Cook says Apple to enter 'new categories' with upcoming devices

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  • Reply 141 of 223
    aaronjaaronj Posts: 1,595member
    Quote:

    Originally Posted by Beluga View Post


    Does "I skate to where the puk is going. Not where it has been" ring a bell?

    In order to keep growing and not become irrelevant apple has to find new industries to relolucionalize. Cars, robotics. Cool stuff don't you agree?

     

     

    No, I don't agree.  What the hell has Google revolutionized?  Nothing, because they are an advertising company.


     


    And cars, seriously?  Do have ANY idea the regulatory difficulties in changing the basic way that automobiles work?  You can go and DESIGN whatever you want.  But that doesn't mean you can drive that vehicle on a public road.  The same way that you can BUY an F1 vehicle, but you sure has hell can't drive it to the grocery store.


     


    And what robotics?  To do what, fold my clothes?


     


    Seriously, Apple already makes a small but diverse series of products.  And most of those products -- some would say all -- are best in class.  Last quarter, they sold more iPhones and more iPads than ever before.  Their revenues last quarter were the 4th highest EVER by ANYONE in ANY industry.  And the only 3 above them were all oil companies.  They have the highest market cap in the world.  They are clearly working on some new things, or at least some tweaks on old things.


     


    So, I have to ask this question: Why do you think they need to change?  They are arguably the most successful company in the world -- not just tech company, any company.  Their brand recognition is off the charts, everything having to do with the company is off the charts.  Why the hell would anyone want them to start doing stuff with cars or something?  That's not their business.  Let Ford or Ferrari or BMW do that.  You know, auto companies?
  • Reply 142 of 223
    Quote:

    Originally Posted by AaronJ View Post

     

     


    I am a fan of apple.. I got a macbook and iphones since the original one. I love to see them succeed but when people defy logic it annoys and irritates me.

     

    to your points. Yes cars, seriously. Almost everyone agrees that regulatory hurdles will drag implementation of the technology (that already exists) further down the road. Almost everyone agrees that we will see a 90%-100% driverless car within 10 years from now. Your example with the F1 car is irrelevant. These cars will drive on the road infrastructure that already exist. Its the technology that google (and others) is building that will allow this. And I bet they would love to lease it to all car manufacturers when the time comes.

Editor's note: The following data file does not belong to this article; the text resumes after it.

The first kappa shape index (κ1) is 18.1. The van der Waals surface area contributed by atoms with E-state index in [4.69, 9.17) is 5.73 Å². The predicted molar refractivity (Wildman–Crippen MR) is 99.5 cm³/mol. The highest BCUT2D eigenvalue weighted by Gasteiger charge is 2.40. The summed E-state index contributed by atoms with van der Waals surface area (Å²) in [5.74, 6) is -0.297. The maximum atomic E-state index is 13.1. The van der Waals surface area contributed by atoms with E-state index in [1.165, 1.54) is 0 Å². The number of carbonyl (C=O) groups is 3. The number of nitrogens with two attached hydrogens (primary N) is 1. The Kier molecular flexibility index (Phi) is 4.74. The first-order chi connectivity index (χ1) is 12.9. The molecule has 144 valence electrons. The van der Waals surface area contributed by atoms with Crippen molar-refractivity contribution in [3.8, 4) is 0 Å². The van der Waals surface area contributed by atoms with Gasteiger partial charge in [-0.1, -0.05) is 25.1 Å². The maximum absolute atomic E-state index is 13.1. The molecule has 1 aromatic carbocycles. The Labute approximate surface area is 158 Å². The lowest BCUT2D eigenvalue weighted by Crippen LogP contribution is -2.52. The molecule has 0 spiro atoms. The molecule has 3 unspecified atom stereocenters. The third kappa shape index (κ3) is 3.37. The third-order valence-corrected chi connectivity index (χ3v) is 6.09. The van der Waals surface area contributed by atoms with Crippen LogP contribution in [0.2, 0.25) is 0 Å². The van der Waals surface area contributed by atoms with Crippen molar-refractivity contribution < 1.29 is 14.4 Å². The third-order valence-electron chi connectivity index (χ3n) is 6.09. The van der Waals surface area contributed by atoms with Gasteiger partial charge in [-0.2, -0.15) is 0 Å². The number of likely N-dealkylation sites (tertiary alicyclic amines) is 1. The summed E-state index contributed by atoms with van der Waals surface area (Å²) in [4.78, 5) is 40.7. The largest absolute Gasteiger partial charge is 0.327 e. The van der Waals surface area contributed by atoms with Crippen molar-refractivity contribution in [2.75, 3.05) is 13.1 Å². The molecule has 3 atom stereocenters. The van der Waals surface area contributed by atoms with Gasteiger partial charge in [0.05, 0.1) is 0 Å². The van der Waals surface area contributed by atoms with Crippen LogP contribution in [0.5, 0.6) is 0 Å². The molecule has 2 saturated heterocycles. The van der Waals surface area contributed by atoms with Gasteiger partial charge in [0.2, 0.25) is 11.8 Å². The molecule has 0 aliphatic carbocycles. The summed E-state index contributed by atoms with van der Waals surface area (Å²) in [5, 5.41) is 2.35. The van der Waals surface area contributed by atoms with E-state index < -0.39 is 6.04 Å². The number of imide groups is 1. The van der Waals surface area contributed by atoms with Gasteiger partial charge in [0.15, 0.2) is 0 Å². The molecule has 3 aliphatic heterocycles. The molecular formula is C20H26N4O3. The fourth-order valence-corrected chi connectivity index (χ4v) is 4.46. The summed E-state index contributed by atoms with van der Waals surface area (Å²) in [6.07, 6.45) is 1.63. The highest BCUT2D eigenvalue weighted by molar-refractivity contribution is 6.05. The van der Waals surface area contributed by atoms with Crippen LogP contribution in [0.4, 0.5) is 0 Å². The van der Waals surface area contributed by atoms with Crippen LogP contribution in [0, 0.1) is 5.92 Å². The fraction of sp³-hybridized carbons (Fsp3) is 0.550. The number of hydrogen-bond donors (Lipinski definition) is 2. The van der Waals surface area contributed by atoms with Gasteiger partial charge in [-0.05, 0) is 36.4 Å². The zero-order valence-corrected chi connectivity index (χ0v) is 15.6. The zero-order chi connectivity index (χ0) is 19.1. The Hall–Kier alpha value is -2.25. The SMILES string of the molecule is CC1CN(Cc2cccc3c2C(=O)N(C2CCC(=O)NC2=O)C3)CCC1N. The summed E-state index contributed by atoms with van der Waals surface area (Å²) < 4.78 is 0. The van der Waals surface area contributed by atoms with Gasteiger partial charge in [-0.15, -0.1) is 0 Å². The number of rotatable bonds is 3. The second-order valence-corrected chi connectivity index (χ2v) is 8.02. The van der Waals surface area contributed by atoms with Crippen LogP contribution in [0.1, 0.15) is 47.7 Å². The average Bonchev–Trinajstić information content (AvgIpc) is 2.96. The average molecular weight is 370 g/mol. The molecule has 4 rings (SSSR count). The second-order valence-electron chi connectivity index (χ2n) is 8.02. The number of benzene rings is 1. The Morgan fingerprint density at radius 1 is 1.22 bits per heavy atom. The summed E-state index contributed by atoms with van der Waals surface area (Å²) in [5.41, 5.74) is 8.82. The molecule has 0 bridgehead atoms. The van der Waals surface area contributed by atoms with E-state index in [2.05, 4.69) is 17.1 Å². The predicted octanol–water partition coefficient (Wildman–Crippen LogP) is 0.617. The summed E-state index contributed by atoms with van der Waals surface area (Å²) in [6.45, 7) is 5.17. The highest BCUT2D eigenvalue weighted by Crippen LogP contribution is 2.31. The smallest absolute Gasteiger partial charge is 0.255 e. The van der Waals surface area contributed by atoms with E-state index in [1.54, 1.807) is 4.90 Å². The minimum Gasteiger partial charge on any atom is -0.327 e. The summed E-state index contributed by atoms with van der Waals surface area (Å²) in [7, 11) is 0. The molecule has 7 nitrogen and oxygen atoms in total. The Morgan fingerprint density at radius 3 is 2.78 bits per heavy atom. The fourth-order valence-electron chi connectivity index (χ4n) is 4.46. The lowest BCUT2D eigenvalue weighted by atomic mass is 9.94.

and robotics. from what I read Google plans to revolutionalize factories. So instead of thousand chinese workers assembling phones at Foxtron, there will be robot factories - possibly in the US- assembling them 24/7. And I get those robots wont be jumping from any buildings either.

     

    I totally agree with you on your 2nd to last paragraph about apples success.

     

    On your last paragraph you say "Why the hell would anyone want them to start doing stuff with cars or something?  That's not their business.".. well it wasnt their business making phones prior to 2007 and now look what happened. I think you must wrote this without thinking. I dont think you believe that Apple should not venture into other markets. I think they are obliged to. Hell yes I would love to see them make tesla like cars. If not Apple with their powerful resources and the zillions in the bank then who?

  • Reply 143 of 223
    asdasdasdasd Posts: 5,312member
    The driverless cars thing won't happen, except possibly freeways or motorways. It can't work on country roads because civilian GPS isn't accurate enough to know exactly where the car is, nor would any car sensors be able to follow curves in the road or pass temporary obstructions. Simularly in cities the cars have to stop at roadworks, know the one way system, know the daily traffic law changes to legal lane usage, and be uptodate on road closures, diversions and changes to one way systems. They will never be able to judge temporary obstructions either.

    The only way driverless cars can work is dedicated lanes guaranteed to have only driverless cars, guaranteed to not have obstructions and roadworks not to change rules ( ie one way streets) and the cars will only be driverless in those lanes. Which is pointless.
  • Reply 144 of 223
    Quote:

    Originally Posted by asdasd View Post



    The driverless cars thing won't happen, except possibly freeways or motorways. It can't work on country roads because civilian GPS isn't accurate enough to know exactly where the car is, nor would any car sensors be able to follow curves in the road or pass temporary obstructions. Simularly in cities the cars have to stop at roadworks, know the one way system, know the daily traffic law changes to legal lane usage, and be uptodate on road closures, diversions and changes to one way systems. They will never be able to judge temporary obstructions either.



    The only way driverless cars can work is dedicated lanes guaranteed to have only driverless cars, guaranteed to not have obstructions and roadworks not to change rules ( ie one way streets) and the cars will only be driverless in those lanes. Which is pointless.

    I bet there where a lot of people in the 1950s that said people would never land on the moon..

  • Reply 145 of 223
    Quote:

    Originally Posted by asdasd View Post